Disinfection by products (DBPs) are formed when disinfectants (such as chlorine chemicals) used during water treatment to
destroy harmful bacteria and viruses, react with natural organic matter in water. Trihalomethanes (THMs) and haloacetic acids
(HAAs) are produced in the largest amounts. The level of DBPs formed after disinfection depends on the source water, type
of treatment, and amount of disinfectant used.
Health risks from exposure to low levels of DBPs are not well understood. Some studies suggest that DBP exposure may increase
the risk of bladder and colorectal cancers and reproductive and developmental health effects.
Drinking Water Disinfection By-Products, Number of Community Water Systems with MCL Violations, 1999-2007
New or more stringent MCLS for DBPs were phased in between 2003 and 2005. The MCL for total trihalomethanes was lowered from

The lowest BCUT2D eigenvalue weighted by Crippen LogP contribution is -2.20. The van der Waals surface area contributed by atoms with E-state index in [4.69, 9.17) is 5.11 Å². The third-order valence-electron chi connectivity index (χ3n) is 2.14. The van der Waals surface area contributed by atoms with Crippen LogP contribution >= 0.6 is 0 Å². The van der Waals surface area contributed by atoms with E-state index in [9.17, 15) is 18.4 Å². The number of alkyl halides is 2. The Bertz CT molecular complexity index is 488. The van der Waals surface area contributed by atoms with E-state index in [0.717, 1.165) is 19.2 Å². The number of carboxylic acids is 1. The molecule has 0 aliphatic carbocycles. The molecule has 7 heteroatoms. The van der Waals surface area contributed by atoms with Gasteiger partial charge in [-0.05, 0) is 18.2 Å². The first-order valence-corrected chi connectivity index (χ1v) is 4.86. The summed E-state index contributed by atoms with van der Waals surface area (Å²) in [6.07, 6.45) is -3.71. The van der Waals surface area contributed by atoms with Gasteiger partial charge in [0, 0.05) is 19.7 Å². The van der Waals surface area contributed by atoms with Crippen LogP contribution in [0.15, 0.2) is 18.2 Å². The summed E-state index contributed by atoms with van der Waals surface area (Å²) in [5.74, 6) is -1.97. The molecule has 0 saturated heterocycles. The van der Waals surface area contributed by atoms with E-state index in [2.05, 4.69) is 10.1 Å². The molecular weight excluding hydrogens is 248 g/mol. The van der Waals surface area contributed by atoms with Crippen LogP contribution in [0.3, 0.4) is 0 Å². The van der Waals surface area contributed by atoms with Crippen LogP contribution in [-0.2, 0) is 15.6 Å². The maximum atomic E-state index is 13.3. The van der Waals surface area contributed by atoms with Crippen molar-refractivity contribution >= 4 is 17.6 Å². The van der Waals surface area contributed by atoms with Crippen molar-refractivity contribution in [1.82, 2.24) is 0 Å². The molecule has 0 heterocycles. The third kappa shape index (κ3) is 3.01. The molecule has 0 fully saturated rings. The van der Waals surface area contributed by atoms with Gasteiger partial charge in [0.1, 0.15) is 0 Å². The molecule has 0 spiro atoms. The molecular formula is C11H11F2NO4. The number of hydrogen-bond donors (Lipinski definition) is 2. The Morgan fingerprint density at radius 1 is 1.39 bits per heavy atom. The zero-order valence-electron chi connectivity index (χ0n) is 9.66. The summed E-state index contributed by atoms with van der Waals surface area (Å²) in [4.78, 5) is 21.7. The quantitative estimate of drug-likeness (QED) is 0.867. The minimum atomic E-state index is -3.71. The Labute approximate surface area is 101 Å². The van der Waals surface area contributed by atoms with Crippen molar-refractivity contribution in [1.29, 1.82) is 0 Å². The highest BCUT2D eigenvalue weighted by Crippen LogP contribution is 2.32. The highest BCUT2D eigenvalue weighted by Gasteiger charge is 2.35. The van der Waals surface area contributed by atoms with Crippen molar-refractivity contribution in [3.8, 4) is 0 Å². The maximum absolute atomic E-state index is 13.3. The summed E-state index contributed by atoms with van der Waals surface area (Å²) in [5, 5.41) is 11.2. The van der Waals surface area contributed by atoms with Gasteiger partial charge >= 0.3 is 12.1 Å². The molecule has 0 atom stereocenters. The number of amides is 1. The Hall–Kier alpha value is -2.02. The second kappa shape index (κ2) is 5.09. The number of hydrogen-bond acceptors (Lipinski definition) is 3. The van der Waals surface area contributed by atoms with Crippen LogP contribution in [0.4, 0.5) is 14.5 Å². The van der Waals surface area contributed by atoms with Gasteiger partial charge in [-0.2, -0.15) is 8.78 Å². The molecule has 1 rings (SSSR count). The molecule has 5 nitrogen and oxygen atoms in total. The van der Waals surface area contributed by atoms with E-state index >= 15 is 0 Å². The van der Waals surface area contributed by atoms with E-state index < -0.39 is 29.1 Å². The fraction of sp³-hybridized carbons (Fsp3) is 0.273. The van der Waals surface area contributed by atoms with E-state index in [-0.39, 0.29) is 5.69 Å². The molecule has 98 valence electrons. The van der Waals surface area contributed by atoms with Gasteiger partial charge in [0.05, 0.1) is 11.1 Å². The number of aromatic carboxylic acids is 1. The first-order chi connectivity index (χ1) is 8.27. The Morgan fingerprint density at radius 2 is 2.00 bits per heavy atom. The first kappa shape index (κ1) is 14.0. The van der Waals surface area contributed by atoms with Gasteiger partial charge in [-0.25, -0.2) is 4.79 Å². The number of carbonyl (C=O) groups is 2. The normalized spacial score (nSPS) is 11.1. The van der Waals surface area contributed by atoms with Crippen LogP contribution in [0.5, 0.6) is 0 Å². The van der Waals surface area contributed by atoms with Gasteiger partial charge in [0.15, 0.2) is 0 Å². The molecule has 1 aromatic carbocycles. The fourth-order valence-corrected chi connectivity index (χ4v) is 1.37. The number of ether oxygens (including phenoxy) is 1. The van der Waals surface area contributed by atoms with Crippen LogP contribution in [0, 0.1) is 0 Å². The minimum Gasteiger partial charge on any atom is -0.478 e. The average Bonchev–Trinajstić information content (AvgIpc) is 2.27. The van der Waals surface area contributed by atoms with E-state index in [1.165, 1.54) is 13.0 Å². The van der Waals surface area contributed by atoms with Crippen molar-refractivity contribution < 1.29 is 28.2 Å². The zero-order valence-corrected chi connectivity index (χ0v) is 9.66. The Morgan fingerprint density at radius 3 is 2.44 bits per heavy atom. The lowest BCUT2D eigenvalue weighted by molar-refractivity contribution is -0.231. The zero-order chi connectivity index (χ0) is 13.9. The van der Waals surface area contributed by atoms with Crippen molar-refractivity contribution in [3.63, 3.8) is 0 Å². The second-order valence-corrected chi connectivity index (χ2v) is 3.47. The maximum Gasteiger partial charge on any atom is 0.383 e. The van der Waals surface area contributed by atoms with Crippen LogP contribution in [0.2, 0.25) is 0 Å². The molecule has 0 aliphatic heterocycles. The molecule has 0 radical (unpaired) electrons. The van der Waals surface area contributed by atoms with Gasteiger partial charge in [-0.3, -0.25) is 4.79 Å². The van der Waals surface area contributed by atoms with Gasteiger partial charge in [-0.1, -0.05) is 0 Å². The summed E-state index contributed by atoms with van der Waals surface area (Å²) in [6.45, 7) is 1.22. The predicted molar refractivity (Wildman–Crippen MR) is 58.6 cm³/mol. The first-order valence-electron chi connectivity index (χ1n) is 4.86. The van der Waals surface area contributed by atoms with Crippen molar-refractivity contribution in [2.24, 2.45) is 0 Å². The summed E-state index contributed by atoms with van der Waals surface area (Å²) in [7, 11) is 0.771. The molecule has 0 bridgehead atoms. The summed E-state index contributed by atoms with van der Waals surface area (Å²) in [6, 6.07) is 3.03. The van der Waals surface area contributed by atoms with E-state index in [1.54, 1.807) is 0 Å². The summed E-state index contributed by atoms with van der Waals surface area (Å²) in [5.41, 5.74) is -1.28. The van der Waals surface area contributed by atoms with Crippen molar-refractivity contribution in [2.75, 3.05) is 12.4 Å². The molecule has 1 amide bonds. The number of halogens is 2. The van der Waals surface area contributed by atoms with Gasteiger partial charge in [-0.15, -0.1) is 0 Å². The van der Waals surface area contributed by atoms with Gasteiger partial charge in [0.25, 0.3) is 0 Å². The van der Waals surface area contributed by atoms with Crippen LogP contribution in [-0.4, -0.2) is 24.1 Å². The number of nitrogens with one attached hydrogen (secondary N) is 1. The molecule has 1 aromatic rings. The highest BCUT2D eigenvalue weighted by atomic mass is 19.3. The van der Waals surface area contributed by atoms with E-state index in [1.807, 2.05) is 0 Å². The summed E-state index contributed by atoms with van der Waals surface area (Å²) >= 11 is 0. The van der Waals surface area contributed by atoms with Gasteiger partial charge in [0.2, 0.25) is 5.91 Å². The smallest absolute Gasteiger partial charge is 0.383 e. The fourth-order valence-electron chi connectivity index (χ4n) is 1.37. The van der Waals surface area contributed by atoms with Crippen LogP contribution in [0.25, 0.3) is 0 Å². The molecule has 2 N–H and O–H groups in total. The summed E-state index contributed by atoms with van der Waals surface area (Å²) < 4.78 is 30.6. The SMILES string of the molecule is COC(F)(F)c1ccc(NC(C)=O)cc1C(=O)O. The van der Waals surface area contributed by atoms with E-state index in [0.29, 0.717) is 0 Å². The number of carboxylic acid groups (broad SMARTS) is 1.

100 micrograms per liter to 80 micrograms per liter, and a new MCL for haloacetic acids was established at 60 micrograms per
Data are presented for community water systems that reported test results for the specified time interval.There are over 600 community water systems in New Jersey.
New Jersey Department of Environmental Protection, Bureau of Safe Drinking Water;
The information provided above is from the New Jersey Department of Health's
NJSHAD Web site (http://nj.gov/health/shad). The information published
on this website may be reproduced without permission. Please use the following citation:
"Retrieved Fri, 31 October 2014 21:38:51
from New Jersey Department of Health, Center for Health Statistics,
State Health Assessment Data Web site: http://nj.gov/health/shad".